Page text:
Reactions: U.S. Rep. Darrell Issa wrote a statement: “Biden’s allies call today’s proposal a ‘crackdown.’ Left out of that spin is the fact that this new order only goes into effect after illegal border crossings reach 2,500 per day – almost one million per year. Some crackdown.”

Like Issa, San Diego County Supervisor Jim Desmond was unimpressed, saying the move would still allow “thousands of illegal immigrants into the country.”

“The reality here in San Diego is dire, and the president's empty gestures do nothing to address the ongoing crisis,” Desmond said. “We need urgent, comprehensive action, not more political theater.”

U.S. Rep. Mike Levin, facing a tougher re-election campaign, praised the move: “Today’s announcement incorporates executive actions to reduce the strain of asylum claims on our border officials and court system, and to dismantle human smuggling operations.”

San Diego Mayor Todd Gloria also praised the move: “In the face of Congressional Republicans' continued inaction on legislation to help improve the situation at our southwest border, President Biden is acting decisively …The current system is failing both local communities and asylum seekers; the fact remains we need comprehensive immigration reform,” Gloria told City News Service.

Song of the Week: ‘In-A-Gadda-Da-Vida'

Organist and lead singer Doug Ingle, the last living member of Iron Butterfly’s classic lineup, passed away last week. Though Iron Butterfly was born in San Diego, in a familiar tale, the band moved to Los Angeles to pursue a real career. It was there, in the garage of the Laurel Canyon home Ingle and drummer Ron Bushy shared, that the psychedelic tour de force “In-A-Gadda-De-Vida,” was penned.

There are few songs that captured the zeitgeist of the burnt psychedelia of the late 1960s more than Iron Butterfly’s sprawling acid rock extraordinaire “In-A-Gadda-Da-Vida.” The 17-minute dirge managed to be both messy and hypnotic, and presaged the direction many hard rock bands would take in future years.

The story goes that Bushy returned home to find Ingle blitzed on a gallon of wine and playing a song. When asked what it was called, Ingle’s drunken slurring was incomprehensible. So, instead of “In the Garden of Eden,” as Ingle intended to title the song, Bushy wrote down what he was able to make out: “In-A-Gadda-Da-Vida.”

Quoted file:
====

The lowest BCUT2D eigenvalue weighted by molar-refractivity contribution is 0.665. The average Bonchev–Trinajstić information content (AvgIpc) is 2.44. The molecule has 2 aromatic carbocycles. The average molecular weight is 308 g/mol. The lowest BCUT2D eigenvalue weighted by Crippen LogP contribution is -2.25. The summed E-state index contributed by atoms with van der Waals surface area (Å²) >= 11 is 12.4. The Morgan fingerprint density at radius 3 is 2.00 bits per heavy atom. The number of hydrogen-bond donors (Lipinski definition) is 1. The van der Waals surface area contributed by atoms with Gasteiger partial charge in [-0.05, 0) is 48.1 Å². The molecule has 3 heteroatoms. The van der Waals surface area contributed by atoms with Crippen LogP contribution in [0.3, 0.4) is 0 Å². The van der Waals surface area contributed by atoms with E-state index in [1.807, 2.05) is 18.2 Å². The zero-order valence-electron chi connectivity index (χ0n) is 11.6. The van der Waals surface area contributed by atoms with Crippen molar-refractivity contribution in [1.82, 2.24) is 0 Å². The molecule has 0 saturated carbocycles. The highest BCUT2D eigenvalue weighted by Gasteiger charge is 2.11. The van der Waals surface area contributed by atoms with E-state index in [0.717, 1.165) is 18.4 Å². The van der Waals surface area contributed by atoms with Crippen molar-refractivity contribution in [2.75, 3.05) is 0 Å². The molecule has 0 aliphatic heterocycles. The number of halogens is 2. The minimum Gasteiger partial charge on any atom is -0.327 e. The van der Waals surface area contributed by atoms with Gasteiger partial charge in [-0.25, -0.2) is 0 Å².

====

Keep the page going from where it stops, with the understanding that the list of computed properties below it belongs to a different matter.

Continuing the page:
Like what you hear? Check out this full Iron Butterfly concert, recorded during the band's heyday in 1971.

Do you have a “Song of the Week” suggestion? Shoot us an email and a sentence or two about why you’ve been bumping this song lately. Friendly reminder: all songs should be by local artists!

In Other News

  • Major League Baseball banned Padres infielder Tucupita Marcano from the league for life after the organization said he placed hundreds of bets on baseball, including wagers on games that involve the Pittsburgh Pirates, his former team. He’s the first active player in a century banned for life because of gambling. (ESPN)
  • The city of San Diego is facing a massive $170 million deficit. But on Tuesday, councilmembers will vote on new labor contracts that would give police, firefighters and lifeguards big raises. (Union-Tribune)
  • Big upgrades, including an aquatic complex and playground, are coming to the Mira Mesa Community Park after the San Diego City Council approved the $43 million project. (Times of San Diego)
  • Palomar Health has settled allegations by the U.S. Attorney’s office for the Southern District of California that fentanyl had been taken from its hospitals and that the healthcare district hadn’t kept accurate records of fentanyl in its facilities. Though  Palomar paid $250,000 to settle the allegations, prosecutors did not determine if the healthcare district was liable for the breaches. (Fox 5)
  • Line of the day: This is affordable housing developer Rebecca Louie, writing in the Union-Tribune about the cost-of-living and housing affordability crisis: “Imagine the emergency was a wildfire. But instead of rushing to put it out, we spent decades creating wildfire task forces, hiring wildfire consultants and commissioning wildfire studies (so many studies!), debating if they should be called wildfires or fires experiencing wildness, cutting funding to the fire department, etc. But meanwhile, the fire raged on.”

The Morning Report was written by Jakob McWhinney, Lisa Halverstadt, MacKenzie Elmer and Scott Lewis . It was edited by Lisa Halverstadt and Scott Lewis.